Quite legitimate anxieties were expressed at Second Reading and in Committee in the Commons and in our House, although not so much on the treaty accession points—important as they are—as on immigrants coming in from the two countries. To some extent, those points have been answered by the Government, although now that the matter has been raised again, I would welcome it if the Minister reiterated answers to reassure the House and if he said something about the fact that we are getting closer to the end of April and the beginning of May, when the Commission has promised its extremely detailed report on the monitoring activities and its recommendations about whether January 2007 or January 2008 should be the target entry date. Many opinions are floating around on this and much goodwill has already been expressed strongly in all parts of the House about the entry of those two countries, but, none the less, there is a wish to have further information, if that is available.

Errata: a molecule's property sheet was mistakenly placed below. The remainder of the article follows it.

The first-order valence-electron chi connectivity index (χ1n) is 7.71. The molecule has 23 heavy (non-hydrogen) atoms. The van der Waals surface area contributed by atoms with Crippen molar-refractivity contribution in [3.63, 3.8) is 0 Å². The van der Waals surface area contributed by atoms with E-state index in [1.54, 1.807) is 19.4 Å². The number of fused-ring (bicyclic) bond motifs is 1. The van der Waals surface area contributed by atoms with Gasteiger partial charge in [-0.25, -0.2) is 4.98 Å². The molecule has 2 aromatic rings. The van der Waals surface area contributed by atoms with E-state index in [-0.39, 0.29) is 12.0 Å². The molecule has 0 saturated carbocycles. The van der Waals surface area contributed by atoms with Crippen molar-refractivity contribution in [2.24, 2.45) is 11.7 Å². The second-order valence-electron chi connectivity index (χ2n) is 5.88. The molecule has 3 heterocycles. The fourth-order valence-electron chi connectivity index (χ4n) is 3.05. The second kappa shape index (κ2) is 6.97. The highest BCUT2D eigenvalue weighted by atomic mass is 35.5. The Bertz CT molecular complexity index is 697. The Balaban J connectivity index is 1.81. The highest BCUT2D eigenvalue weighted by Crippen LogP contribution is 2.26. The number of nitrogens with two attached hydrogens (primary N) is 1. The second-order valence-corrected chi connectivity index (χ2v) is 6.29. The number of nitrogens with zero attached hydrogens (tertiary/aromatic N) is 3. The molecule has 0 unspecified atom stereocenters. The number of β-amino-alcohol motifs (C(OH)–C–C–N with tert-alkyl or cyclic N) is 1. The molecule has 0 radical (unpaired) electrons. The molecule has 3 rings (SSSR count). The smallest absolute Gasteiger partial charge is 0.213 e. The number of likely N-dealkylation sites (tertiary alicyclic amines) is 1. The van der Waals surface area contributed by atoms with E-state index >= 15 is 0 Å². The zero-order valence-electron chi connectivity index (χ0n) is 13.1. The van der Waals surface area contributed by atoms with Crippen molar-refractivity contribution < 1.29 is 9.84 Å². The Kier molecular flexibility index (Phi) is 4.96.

Photo of Lord Biffen Lord Biffen Conservative 3:15 pm, 7th February 2006

My Lords, my noble friend who spoke from the Opposition Front Bench said that it was important to keep Parliament informed as the negotiations proceed. I want to raise a narrow point that has not been mentioned hitherto in these debates. I refer to the unhappy decision to call off the proposed visit of Romanian parliamentarians by the Inter-Parliamentary Union. I make no comment on the wisdom or otherwise of that decision, except to say that, ironically, it is extremely unhappy that, at a time when we ought to be able to inform ourselves of what the challenges might be for us, we should not be able to understand further what the upheavals that will inevitably follow within the administrations of Romania and Bulgaria will mean. My request of the Minister is that the Foreign Office will do all that it can to facilitate visits from those countries, obviously with co-operation from the Inter-Parliamentary Union, and see that the visit from Romania will be reinstated as speedily as possible.